The final count for the provincial election is in – and nothing has changed.
Elections BC reports that after absentee ballots were counted and recounts conducted, the standings remain the same: BC Liberals 43 seats, BC NDP 41 seats, and the BC Greens three seats.
Premier Christy Clark issued the following statement:
"I want to congratulate all candidates, from all parties, who put their names forward to run. It’s not easy, and they deserve our gratitude for working to make our province even better.
“With 43 BC Liberal candidates elected as MLAs, and a plurality in the legislature, we have a responsibility to move forward and form a government."
There will be no automatic judicial recounts. The district electoral officer must apply for a judicial recount if the difference between the top two candidates is less than 1/500 of the total ballots considered, or if there is a tie. No electoral districts meet this criteria.
Clark continued: “The final result reinforces that British Columbians want us to work together, across party lines, to get things done for them.
“Our priority is to protect our strong economy and to manage BC’s finances responsibly, while listening closely to British Columbians on how we address important social and environmental priorities and how we can make BC politics more responsive, transparent, and accountable.
“The work is just beginning. My team and I look forward to delivering positive results for British Columbians.”
But NDP Leader John Horgan said the results of the election show voters want change and he believes he can work with Green Leader Andrew Weaver to govern.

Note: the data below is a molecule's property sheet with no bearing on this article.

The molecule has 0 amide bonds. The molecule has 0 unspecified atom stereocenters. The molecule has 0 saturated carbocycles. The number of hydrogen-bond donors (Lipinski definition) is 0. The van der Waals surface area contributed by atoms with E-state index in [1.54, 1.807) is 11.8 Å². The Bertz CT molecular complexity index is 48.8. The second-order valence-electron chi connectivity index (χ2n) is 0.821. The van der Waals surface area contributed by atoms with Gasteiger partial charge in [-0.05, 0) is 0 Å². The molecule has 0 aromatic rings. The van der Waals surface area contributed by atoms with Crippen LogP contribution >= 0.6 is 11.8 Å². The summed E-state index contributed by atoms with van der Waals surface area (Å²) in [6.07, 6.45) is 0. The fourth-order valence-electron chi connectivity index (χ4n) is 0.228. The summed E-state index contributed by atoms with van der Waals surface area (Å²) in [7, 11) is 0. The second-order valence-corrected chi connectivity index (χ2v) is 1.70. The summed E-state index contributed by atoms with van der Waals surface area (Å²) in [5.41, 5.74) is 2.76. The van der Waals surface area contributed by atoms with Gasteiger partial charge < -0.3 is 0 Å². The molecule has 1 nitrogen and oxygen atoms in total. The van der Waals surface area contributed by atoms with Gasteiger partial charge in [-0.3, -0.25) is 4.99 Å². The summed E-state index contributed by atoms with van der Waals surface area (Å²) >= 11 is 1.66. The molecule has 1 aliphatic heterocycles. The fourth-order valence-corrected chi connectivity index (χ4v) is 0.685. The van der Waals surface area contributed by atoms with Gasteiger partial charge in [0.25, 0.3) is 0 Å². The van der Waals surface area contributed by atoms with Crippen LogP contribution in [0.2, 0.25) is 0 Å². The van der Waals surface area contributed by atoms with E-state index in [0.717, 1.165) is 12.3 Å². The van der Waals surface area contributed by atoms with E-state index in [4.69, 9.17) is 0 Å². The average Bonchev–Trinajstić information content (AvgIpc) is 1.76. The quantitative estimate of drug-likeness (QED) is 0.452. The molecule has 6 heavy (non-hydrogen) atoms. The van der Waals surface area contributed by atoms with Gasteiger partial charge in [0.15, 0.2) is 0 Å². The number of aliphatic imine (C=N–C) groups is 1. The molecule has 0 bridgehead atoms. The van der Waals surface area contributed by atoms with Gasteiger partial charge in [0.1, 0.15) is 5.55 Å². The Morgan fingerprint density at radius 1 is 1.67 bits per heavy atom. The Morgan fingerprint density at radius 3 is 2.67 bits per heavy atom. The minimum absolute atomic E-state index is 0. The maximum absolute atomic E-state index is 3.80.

"British Columbians have voted overwhelmingly to replace Christy Clark's Liberals with a new government that works better for families," he said.
Michael Prince, a social policy expert at the University of Victoria, said Clark is also gambling that British Columbians are not in the mood to head back to the polls and the longer she can stay in power, the better are her chances of winning another election.
"I think she'll be hoping there'll be no appetite for an instant election," he said. "She can try to bring in a throne speech and a budget with a lot of green tinges."
The popular vote tightened as Elections BC finished counting almost 180,000 absentee ballots to finalize the results. The Liberals received just 1,566 more votes across the province than the NDP from almost 1.8 million ballots.
Weaver has said the major demands his party will be seeking in a minority government include being granted party status in the legislature. The Greens fell one seat short of official status after the election.
The Greens also want reforms to the electoral system to allow for proportional representation and changes to party fundraising rules that allow unlimited donations from corporations, unions and individuals.
with files from The Canadian Press